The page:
The former Secretary of the Department of Homeland Security has taken the opportunity of the 15th anniversary of that agency’s creation to expound on the benefits of biometrics.
The DHS was created in the aftermath of the 9/11 terrorist attacks. And, as former DHS head Tom Ridge writes in an opinion piece for CNBC, he was “an early supporter of biometrics at DHS” who remains “a champion for the technology.” With the US Customs and Border Protection agency now intensively exploring the advantages of biometric border control, Ridge was there in the beginning, when the idea of biometric traveler screening was in its nascent stages with programs like Global Entry and TSA PreCheck.
Of course, biometric border screening’s expansion has also produced some pushback, with privacy rights and other civil liberties activities mounting thoughtful criticisms pertaining to things like the invasiveness of such systems and the need to adequately protect citizens’ biometric data. But from his current perspective in the private sector, Ridge is keen to emphasize not only the security benefits of such technologies but also the benefits to citizens in terms of convenience and simplicity: “Consumers will increasingly be using their mobile phone camera to scan government identity documents, carry boarding passes and authenticate themselves via facial biometrics as they travel,” Ridge writes.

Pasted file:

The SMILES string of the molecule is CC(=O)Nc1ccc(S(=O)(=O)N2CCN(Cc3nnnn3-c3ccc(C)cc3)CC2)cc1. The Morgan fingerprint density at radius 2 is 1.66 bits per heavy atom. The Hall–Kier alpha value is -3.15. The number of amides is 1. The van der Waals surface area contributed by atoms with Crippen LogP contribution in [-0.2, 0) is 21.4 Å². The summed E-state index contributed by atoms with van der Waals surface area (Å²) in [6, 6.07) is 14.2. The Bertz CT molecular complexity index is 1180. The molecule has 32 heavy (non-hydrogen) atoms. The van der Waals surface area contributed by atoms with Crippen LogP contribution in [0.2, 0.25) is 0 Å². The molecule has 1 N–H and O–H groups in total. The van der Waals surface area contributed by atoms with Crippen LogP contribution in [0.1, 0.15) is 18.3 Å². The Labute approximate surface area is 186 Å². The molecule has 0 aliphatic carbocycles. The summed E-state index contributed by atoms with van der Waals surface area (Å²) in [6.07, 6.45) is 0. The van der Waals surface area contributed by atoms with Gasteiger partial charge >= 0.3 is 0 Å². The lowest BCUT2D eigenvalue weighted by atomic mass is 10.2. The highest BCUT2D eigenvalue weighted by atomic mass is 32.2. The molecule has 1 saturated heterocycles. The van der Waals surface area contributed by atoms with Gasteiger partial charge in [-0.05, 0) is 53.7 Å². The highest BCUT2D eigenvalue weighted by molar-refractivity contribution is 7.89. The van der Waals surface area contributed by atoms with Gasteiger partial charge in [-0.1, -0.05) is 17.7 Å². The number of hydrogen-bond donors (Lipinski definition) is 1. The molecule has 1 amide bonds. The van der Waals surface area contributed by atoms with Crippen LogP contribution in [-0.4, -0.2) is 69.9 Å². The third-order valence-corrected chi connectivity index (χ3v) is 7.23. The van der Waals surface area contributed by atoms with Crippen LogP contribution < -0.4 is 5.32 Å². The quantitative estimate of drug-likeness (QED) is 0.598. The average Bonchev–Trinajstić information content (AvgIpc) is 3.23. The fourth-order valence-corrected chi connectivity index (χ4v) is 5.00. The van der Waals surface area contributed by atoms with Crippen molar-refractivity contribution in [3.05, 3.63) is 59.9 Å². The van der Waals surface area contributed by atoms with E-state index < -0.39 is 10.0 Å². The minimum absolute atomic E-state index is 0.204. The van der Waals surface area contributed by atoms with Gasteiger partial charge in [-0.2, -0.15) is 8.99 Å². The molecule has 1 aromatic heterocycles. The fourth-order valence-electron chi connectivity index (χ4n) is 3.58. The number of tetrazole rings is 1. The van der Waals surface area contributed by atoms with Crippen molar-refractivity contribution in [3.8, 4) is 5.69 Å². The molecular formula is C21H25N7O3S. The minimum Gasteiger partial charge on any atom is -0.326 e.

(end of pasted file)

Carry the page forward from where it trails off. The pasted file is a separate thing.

And, as a board member of Daon, the company behind the popular IdentityX biometric authentication platform, Ridge sees benefits from biometrics far beyond border control. Biometric technologies may still be controversial in the hands of government and law enforcement officials, but in the hands of consumers, as Ridge notes, “you’re unlocking your phone, buying apps and accessing various accounts.” And that convenience will only get more pronounced as biometric authentication finds wider applications.